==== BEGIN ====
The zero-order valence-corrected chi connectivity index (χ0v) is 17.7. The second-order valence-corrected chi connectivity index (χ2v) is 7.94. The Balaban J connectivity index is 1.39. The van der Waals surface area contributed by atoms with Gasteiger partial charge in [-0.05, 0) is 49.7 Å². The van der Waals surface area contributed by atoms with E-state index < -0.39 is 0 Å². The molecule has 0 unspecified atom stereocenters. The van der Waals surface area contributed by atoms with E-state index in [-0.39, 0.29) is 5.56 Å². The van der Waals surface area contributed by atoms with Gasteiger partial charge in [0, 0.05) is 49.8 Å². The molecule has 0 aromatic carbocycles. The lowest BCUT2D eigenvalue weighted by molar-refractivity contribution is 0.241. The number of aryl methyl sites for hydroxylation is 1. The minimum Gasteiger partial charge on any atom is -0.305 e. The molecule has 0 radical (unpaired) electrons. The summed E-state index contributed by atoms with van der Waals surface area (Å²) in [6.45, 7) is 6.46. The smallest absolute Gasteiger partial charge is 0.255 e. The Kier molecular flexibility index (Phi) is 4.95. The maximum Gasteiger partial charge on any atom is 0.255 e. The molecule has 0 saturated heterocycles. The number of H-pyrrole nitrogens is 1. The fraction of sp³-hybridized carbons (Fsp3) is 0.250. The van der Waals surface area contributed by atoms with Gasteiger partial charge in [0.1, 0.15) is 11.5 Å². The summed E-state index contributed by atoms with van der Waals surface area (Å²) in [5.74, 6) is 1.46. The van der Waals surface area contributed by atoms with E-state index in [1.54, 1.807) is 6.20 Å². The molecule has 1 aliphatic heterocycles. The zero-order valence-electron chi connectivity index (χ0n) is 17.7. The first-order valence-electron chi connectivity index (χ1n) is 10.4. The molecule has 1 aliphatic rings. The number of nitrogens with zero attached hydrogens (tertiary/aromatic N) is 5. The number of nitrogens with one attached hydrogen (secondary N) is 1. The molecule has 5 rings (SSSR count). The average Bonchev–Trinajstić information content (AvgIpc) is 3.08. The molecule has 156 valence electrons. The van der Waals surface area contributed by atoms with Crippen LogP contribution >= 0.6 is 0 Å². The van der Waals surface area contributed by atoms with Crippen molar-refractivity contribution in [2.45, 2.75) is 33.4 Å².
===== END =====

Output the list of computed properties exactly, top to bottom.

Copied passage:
The zero-order valence-corrected chi connectivity index (χ0v) is 17.7. The second-order valence-corrected chi connectivity index (χ2v) is 7.94. The Balaban J connectivity index is 1.39. The van der Waals surface area contributed by atoms with Gasteiger partial charge in [-0.05, 0) is 49.7 Å². The van der Waals surface area contributed by atoms with E-state index < -0.39 is 0 Å². The molecule has 0 unspecified atom stereocenters. The van der Waals surface area contributed by atoms with E-state index in [-0.39, 0.29) is 5.56 Å². The van der Waals surface area contributed by atoms with Gasteiger partial charge in [0, 0.05) is 49.8 Å². The molecule has 0 aromatic carbocycles. The lowest BCUT2D eigenvalue weighted by molar-refractivity contribution is 0.241. The number of aryl methyl sites for hydroxylation is 1. The minimum Gasteiger partial charge on any atom is -0.305 e. The molecule has 0 radical (unpaired) electrons. The summed E-state index contributed by atoms with van der Waals surface area (Å²) in [6.45, 7) is 6.46. The smallest absolute Gasteiger partial charge is 0.255 e. The Kier molecular flexibility index (Phi) is 4.95. The maximum Gasteiger partial charge on any atom is 0.255 e. The molecule has 0 saturated heterocycles. The number of H-pyrrole nitrogens is 1. The fraction of sp³-hybridized carbons (Fsp3) is 0.250. The van der Waals surface area contributed by atoms with Gasteiger partial charge in [0.1, 0.15) is 11.5 Å². The summed E-state index contributed by atoms with van der Waals surface area (Å²) in [5.74, 6) is 1.46. The van der Waals surface area contributed by atoms with E-state index in [1.54, 1.807) is 6.20 Å². The molecule has 1 aliphatic heterocycles. The zero-order valence-electron chi connectivity index (χ0n) is 17.7. The first-order valence-electron chi connectivity index (χ1n) is 10.4. The molecule has 1 aliphatic rings. The number of nitrogens with zero attached hydrogens (tertiary/aromatic N) is 5. The number of nitrogens with one attached hydrogen (secondary N) is 1. The molecule has 5 rings (SSSR count). The average Bonchev–Trinajstić information content (AvgIpc) is 3.08. The molecule has 156 valence electrons. The van der Waals surface area contributed by atoms with Crippen LogP contribution >= 0.6 is 0 Å². The van der Waals surface area contributed by atoms with Crippen molar-refractivity contribution in [2.45, 2.75) is 33.4 Å².